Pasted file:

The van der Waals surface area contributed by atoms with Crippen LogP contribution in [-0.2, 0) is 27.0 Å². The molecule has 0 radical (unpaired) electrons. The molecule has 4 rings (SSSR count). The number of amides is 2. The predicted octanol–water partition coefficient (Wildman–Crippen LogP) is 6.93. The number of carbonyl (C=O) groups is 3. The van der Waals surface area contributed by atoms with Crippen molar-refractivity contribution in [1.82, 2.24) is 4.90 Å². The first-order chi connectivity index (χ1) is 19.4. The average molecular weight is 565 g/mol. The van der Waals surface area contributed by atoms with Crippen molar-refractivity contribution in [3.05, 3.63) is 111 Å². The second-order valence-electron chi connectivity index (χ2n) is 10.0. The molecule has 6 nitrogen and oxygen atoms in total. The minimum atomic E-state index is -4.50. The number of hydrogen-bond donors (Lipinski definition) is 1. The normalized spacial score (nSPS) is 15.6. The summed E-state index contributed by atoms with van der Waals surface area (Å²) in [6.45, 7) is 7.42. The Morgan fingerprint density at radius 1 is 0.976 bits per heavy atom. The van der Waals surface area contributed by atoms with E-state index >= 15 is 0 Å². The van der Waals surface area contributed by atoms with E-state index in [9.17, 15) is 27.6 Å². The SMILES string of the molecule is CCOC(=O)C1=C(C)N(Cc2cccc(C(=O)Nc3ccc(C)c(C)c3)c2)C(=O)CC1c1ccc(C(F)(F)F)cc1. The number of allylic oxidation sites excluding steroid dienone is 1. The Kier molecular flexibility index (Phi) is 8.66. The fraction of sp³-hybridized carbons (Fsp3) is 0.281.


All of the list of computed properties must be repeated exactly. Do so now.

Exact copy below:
The van der Waals surface area contributed by atoms with Crippen LogP contribution in [-0.2, 0) is 27.0 Å². The molecule has 0 radical (unpaired) electrons. The molecule has 4 rings (SSSR count). The number of amides is 2. The predicted octanol–water partition coefficient (Wildman–Crippen LogP) is 6.93. The number of carbonyl (C=O) groups is 3. The van der Waals surface area contributed by atoms with Crippen molar-refractivity contribution in [1.82, 2.24) is 4.90 Å². The first-order chi connectivity index (χ1) is 19.4. The average molecular weight is 565 g/mol. The van der Waals surface area contributed by atoms with Crippen molar-refractivity contribution in [3.05, 3.63) is 111 Å². The second-order valence-electron chi connectivity index (χ2n) is 10.0. The molecule has 6 nitrogen and oxygen atoms in total. The minimum atomic E-state index is -4.50. The number of hydrogen-bond donors (Lipinski definition) is 1. The normalized spacial score (nSPS) is 15.6. The summed E-state index contributed by atoms with van der Waals surface area (Å²) in [6.45, 7) is 7.42. The Morgan fingerprint density at radius 1 is 0.976 bits per heavy atom. The van der Waals surface area contributed by atoms with E-state index >= 15 is 0 Å². The van der Waals surface area contributed by atoms with E-state index in [9.17, 15) is 27.6 Å². The SMILES string of the molecule is CCOC(=O)C1=C(C)N(Cc2cccc(C(=O)Nc3ccc(C)c(C)c3)c2)C(=O)CC1c1ccc(C(F)(F)F)cc1. The number of allylic oxidation sites excluding steroid dienone is 1. The Kier molecular flexibility index (Phi) is 8.66. The fraction of sp³-hybridized carbons (Fsp3) is 0.281.